After returning from a recent haircut appointment, I realized one of my sideburns hung about half an inch below the other. I generally believe my stylist does a great job cutting my hair. But why, then, was that detail overlooked this time? The answer may be instructive to us as attorneys.
You see, it’s not that I don’t think she is well trained, well practiced or attentive. Over the course of cutting my hair over so many years, I’m sure it’s easy to become complacent – to become familiar and therefore not to be as critical. It is just as likely that she was distracted by our conversation about my newborn son or the latest blockbuster movie as she overlooked my lopsided haircut. But at over $40, not including gratuity, is that a reasonable excuse?
All of this got me to thinking. Do lawyers become so familiar with their clients that we might neglect important details? Is this reasonable at often over $300 an hour? Do we provide the same level of service to our longstanding clients as we do to the prospective client from whom we hope to win business? Thinking about these things led me to hearken back to my days working in clothing stores and restaurants for lessons on customer service and how this could apply to my legal practice.
After my first year in college, one of the few places that would hire a know-it-all college kid with no real experience was a national retail chain. From the start of the interview until the last shirt was folded, the manager stressed to me the importance of add-on sales. Buying a pair of pants? Well, then certainly you need a new belt or a shirt to go with it. New shoes? Check out our rag wool socks on sale when you buy three pairs.
There was no disguising the fact that increasing the number of items per transaction helped the company’s bottom line. But the long-term aim was to improve the shopping experience for the customer and solidify the association with our brand. Rather than capturing the single transaction, we sought to develop a relationship with the customer that brought them back to our store over and over. And it did.
I was amazed at the loyalty of some of our customers. They would return time and again, and sometimes even search me out as the guy who helped them pick out the right duffle bag or the right flannel shirt. And each time I endeavored to improve their experience, piling items higher and higher behind the register. Asking questions. Tossing clothes over the door of the dressing room.
Now, almost 20 years later, and through the prism of law school and an evolving legal practice, I find myself returning to those same principles. At my best I ask open-ended questions to tease out my clients’ needs. I probe my memory to recall details, not about a previous outfit worn, but about past value expressions or previous experiences with the legal profession. At my worst, and hopefully not often, I blow through the details, respond in short, unenlightened emails, fail to look at the bigger picture.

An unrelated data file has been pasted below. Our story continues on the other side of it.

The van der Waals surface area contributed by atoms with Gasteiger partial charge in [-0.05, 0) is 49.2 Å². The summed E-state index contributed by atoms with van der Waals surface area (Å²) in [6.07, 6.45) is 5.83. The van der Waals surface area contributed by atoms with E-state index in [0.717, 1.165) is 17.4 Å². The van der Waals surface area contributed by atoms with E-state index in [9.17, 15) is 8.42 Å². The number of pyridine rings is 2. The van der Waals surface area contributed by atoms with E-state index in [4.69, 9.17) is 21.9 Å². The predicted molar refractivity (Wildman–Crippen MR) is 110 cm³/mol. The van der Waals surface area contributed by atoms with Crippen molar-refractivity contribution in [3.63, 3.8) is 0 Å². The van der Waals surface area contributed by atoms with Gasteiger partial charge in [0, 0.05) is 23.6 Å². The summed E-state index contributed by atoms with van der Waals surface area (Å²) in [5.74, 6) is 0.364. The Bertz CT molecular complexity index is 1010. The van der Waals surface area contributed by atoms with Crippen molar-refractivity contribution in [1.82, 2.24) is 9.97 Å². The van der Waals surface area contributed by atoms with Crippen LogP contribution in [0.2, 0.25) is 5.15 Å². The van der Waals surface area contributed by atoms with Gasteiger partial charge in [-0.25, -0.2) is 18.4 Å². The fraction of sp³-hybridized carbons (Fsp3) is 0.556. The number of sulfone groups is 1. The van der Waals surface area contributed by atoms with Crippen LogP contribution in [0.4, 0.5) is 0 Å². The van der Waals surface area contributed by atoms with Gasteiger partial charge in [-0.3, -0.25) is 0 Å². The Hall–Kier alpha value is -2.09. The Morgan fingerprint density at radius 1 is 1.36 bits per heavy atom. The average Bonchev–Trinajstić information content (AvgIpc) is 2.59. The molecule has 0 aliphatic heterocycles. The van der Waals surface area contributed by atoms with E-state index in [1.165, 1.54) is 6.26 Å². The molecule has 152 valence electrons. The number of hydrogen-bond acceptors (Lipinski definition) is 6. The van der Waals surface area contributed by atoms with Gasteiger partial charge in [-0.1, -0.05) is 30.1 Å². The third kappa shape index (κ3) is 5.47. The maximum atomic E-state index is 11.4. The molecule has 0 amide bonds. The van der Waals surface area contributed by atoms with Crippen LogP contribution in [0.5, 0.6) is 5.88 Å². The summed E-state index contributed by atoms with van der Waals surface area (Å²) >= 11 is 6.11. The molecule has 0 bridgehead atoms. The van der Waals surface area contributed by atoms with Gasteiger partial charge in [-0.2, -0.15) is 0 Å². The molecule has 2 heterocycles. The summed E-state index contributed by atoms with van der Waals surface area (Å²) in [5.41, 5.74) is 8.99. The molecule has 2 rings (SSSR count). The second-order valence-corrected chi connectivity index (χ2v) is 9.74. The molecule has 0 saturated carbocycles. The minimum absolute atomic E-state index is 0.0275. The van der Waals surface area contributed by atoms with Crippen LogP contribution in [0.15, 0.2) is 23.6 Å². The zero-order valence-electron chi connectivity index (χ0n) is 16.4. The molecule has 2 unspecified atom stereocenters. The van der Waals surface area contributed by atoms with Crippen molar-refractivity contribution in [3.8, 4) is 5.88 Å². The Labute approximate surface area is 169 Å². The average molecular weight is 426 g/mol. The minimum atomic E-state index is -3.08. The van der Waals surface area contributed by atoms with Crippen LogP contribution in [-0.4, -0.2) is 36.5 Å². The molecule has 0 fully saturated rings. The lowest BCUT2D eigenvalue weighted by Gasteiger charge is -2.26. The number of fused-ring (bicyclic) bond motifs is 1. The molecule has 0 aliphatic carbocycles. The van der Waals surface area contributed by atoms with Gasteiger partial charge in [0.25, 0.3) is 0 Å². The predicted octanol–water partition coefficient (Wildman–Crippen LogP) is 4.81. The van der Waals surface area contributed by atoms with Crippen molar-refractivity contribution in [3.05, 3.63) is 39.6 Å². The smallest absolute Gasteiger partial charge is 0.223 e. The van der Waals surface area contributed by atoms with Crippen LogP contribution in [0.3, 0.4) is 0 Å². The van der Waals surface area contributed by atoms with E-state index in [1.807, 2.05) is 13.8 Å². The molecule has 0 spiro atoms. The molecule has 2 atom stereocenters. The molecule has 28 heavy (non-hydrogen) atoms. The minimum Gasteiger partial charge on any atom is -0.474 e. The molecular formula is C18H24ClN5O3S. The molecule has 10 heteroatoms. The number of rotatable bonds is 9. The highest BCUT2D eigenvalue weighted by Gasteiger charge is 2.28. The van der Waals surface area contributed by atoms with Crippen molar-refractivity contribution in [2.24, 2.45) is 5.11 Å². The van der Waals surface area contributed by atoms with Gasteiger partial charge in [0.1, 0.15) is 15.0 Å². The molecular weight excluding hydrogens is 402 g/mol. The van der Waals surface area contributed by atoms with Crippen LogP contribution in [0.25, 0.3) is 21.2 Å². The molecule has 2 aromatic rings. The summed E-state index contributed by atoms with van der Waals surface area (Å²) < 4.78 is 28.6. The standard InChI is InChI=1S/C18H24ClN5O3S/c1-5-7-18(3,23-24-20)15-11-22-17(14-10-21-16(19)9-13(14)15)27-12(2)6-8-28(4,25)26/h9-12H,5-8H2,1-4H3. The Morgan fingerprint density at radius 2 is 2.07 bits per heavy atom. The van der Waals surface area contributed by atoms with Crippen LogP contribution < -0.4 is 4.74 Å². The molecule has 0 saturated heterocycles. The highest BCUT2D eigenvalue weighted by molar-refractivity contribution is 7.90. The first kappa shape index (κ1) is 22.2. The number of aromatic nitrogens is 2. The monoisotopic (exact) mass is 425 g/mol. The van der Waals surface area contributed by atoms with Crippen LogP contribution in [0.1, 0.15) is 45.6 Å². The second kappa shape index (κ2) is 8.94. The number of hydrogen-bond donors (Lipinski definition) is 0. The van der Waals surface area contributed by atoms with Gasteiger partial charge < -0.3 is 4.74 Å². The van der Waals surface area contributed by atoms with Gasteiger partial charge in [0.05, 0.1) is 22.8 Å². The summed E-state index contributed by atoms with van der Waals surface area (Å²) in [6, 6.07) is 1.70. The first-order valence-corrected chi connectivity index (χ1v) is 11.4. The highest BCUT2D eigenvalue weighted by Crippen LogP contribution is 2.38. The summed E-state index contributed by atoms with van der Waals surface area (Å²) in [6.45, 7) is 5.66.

On the other end, too much attention can lead to unintended results. I pride myself on returning emails and calls within the day, if not the hour. But just last month, I was a little surprised to hear a client’s frustration that I could not turn around a series of documents in a matter of days. My client’s demeanor reminded me of one stately customer at a small town bistro where I worked before law school, who without hesitation asked, “So, where exactly are you when you’re not at our table?”
In his mind, service should have been seamless, as I was either taking his order, refilling his cocktail or standing in the kitchen waiting for his food to be withdrawn from the burner to be immediately delivered to his table. In my early twenties, I probably had some choice words about this gentleman among the other wait staff and the kitchen. Looking back now, this question likely sprang from a combination of my over-attentiveness and his heightened valuation of his own circumstance. Neither may be a fault in the proper context.
If it was like any other night in this restaurant, things were likely slow. I stopped by frequently to see if anything was needed or to inquire whether they enjoyed their appetizer. I think this is the risk to lawyers, particularly with the intrusion of technology and therefore constant connectivity, of always being available. This isn’t to say that voicemails should go unanswered or anxious emails shouldn’t get a reply, but we should not feel pressure to respond immediately to late-night emails sent over the weekend.
I think it is important that we help our clients put their present condition in the proper context. Not every letter, demand, discovery request or offer requires drop-everything-else attention. Litigation and most corporate transactions are not the result of changes that occur over the course of a few hours, but are the product of thoughtful attention, consideration, planning and execution.
So instead of the next CLE on the most recent developments in electronic discovery, we should all go down to the mall or the hot restaurant in town and watch the sales clerk outfitting the masses or the waiter balancing the seven top with the screaming drunk at the bar. There are probably some good lessons to be learned.
Marc Gustafson is a litigator with Essex Richards in Charlotte